Join me this Friday, April 9, 2021, for an ONLINE presentation The History of Landscape Photography (followed by Q&A) presented through the Los Angeles Center of Photography. The presentation is only $10 for LACP Members and $15 for Non-Members (please consider joining to support this worthy photographic institution https://lacphoto.org/member-info/join/). All photographers stand on the shoulders of giants. Come learn more about them with me on April 9, 2021.
Many thanks to photographer Matt Payne for inviting me to this conversation! Matt’s podcast F-Stop Collaborate and Listen is one of a kind, well known, and enjoyed by many photographers. Matt invited me Guy Tal to his 200th episode for a special discussion on the history of landscape photography. It was an engaging conversation with Matt and Guy and I hope it proves valuable to others. Thank you for listening!
I’m excited to be presenting my talk “Immense, Silent, and Sacred” at this year’s Art of Photography Conference! This worldwide online event brings 16 top photographic artists direct to you via the web. Find details and buy tickets at https://www.artphotoconference.com/buy-tickets/
If you are interested in attending, please contact me for a 10% discount code. I hope you will consider joining us!
UPDATED 16 February 2021: You will now find a recorded version of this webinar on YouTube. Thank you for watching.
Please consider joining me, Guy Tal, and Harold Davis for a January 16, 2021 webinar, Finding Meaning in Photography: Guy Tal and Michael E. Gordon [Benefits Project Coyote]. In Finding Meaning in Photography, the photographers each present their work and discuss how they have found meaning through photography, and how they use their photographic work to convey meaning. Following the individual presentations, Harold Davis will moderate a round-table discussion, and take questions from the webinar audience.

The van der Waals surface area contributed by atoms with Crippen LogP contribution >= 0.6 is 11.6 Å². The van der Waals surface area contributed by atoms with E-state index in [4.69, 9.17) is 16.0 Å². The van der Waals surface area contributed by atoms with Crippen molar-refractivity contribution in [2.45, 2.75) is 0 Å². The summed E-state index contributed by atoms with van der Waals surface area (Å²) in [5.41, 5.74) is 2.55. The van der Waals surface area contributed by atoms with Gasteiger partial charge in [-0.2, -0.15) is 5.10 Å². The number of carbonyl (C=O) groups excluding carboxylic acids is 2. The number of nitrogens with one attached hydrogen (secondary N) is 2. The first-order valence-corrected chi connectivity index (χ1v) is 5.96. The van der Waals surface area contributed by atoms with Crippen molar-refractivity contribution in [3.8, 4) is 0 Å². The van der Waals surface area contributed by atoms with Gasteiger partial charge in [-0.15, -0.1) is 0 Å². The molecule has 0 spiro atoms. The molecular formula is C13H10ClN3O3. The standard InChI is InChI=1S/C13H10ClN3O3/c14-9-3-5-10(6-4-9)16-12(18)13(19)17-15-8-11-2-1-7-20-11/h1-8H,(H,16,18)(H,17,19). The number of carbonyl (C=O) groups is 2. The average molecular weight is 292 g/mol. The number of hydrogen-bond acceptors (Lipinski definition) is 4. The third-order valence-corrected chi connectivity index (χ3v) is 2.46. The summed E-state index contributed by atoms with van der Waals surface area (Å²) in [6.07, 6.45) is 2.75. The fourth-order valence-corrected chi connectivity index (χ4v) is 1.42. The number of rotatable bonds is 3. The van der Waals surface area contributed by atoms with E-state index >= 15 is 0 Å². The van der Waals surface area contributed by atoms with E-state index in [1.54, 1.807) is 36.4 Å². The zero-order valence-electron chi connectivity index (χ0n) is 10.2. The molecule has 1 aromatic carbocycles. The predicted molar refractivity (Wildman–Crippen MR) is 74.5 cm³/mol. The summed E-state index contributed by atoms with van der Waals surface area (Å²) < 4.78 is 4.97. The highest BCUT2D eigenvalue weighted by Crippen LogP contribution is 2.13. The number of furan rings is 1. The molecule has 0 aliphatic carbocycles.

ALL proceeds will benefit Project Coyote, a national non-profit organization whose mission is to promote compassionate conservation and coexistence between people and wildlife through education, science and advocacy. Seating (on a first come, first served basis) is limited. You must register via Zoom to be enrolled in this webinar. I hope you’ll join us on Saturday, January 16, 2021.
My article The Sum of Influence with eight photographs appears in the November 2020 issue of Medium Format magazine. It’s a genuine thrill to share the pages with some of the top names in international landscape photography. Thank you, Medium Format!
I’m happy to announce my new book, in time for the season. Every Leaf a Flower is an elegant 8×8″ 66-page softcover book featuring twenty-eight of my favorite autumn photographs from the west. Books ordered from my website are personally autographed and shipped via U.S.Postal Service Priority shipping.
Digital downloads are also available. Every Leaf a Flower can be fully previewed on YouTube. Please be sure to choose 1080p resolution for the highest quality experience.
I sincerely appreciate your your purchase and support of my art. Happy autumn to you and yours.
I was recently invited by my friends Jack Graham and John Pedersen at ‘We Talk Photo‘ to talk about photography. It was a fun 46 minute chat, completely free of politics, and We Talk Photo quite possibly has the best bumper music in podcasting (straight jazz, not that Kenny G-style pablum). Thank you very much, Jack and John!
Is landscape photography a genre which the fine art world accepts? If it is a viable genre what are the first steps you’d recommend to break into this world? How can a relative newcomer find an audience for his or her work?